I hated you.
I can count every meaningful conversation we ever had on my digits. What I can't count is the number of times they told me how important you were. Government scientist. Indispensable. Fearless. Peerless. But it's funny that they could never tell me what exactly you did.
It's so much funnier now.
My family, our friends, mother's friends-your friends, they had no idea, but you were here the entire time. Not that I blame you for that, you couldn't come home and tell your family you looked after nightmares. Nightmares you sent people to their death to, by the way. No shame in it, so have I-it's the job. But the cover story they (or maybe you made it yourself?) had for you, people thought your shit couldn't smell sweeter, huh? None of us were any the wiser.
But now I know everything, and it turns out I've followed in your footsteps, a fact which repulses me. Level 4 Clearance! Site Director! Just like you! You must be so proud! But then you died. That's the only reason I find this course of events tolerable, because there's something different. I survived, like you couldn't. I'm just like you, but I lived. I can tolerate my memories of you because of this. Nobody expected me to live up to your example, I was never anything compared to you. But I'm better than you. Nobody knows though. Don't you love the irony? Is that irony? I hope it is.
I hated you, dad.
Why did you leave me to this shit.
Everyone jokes about it, like "Hey, Charles, how many Keters did you find for us today?" and I laugh it off. It's not funny. It's not fucking funny! We're so used to it, I'm so used to it, radioactive birds, fountains haunted by dead kids, a fucking fetus controlling a nuclear defense system! I hate this place, I hate this world, and you left me here to deal with it all by myself! I fucking hate you!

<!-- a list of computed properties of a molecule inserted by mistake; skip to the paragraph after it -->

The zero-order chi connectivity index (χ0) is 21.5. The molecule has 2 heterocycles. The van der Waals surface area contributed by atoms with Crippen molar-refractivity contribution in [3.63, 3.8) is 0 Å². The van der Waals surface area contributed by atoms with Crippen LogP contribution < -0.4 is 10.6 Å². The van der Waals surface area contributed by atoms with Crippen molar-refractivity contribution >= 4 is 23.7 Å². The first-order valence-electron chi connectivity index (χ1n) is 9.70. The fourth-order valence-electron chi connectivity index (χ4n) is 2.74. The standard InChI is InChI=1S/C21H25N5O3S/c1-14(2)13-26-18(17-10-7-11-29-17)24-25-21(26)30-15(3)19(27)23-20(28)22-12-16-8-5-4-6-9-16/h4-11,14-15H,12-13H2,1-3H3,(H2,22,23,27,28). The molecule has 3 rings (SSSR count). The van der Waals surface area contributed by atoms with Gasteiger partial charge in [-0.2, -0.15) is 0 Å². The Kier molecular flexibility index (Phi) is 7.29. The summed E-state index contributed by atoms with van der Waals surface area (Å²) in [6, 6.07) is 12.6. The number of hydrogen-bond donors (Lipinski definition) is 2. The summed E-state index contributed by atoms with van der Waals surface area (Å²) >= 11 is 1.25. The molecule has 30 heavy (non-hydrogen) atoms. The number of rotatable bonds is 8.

…I miss you…dad.
An old man in a suit looked over his computer, watching the video playing on his screen. "Site-59 Security Footage" was displayed in the corner. A younger man entered the hallway in the footage. He was in his mid-thirties, with blonde hair tied back in a ponytail, and limping upon a crutch under his right arm. The old man stared at the younger man on the screen, the tired eyes racing with memories, thoughts, doubts.
A second man, also elderly and donning a suit stood in the doorway, looking at the other. "The other eleven are assembled."
"Yes, I'll be there presently." responded Brian.
The second man walked over to the desk where Brian sat. "Watching him again?" he said, gazing at the screen.
Brian nodded. "Every morning I wake up wondering if he's even still alive." he said quietly and bitterly.
"You could have stopped him from joining."
"You didn't want him to join, did you?"
"No, I did not."
"Then why did you-"
"Because…I've directed his life enough." Brian turned in his chair to face his colleague. "He's been competing with me every day of his life, and nothing I can do will change that. I made things the way they are for him, whether I wanted to or not. He perceives me as an obstacle in his self-actualization. As much as it pained me, tortured me, terrified me, I couldn't interfere with his decision to join the Foundation, because I've held him back for long enough."
He bowed his head. "Even so, he's still mandating his life by his perception of me, and I can't even tell him myself."
"Tell him what?"
"How proud of him I am."
Brian turned off the screen.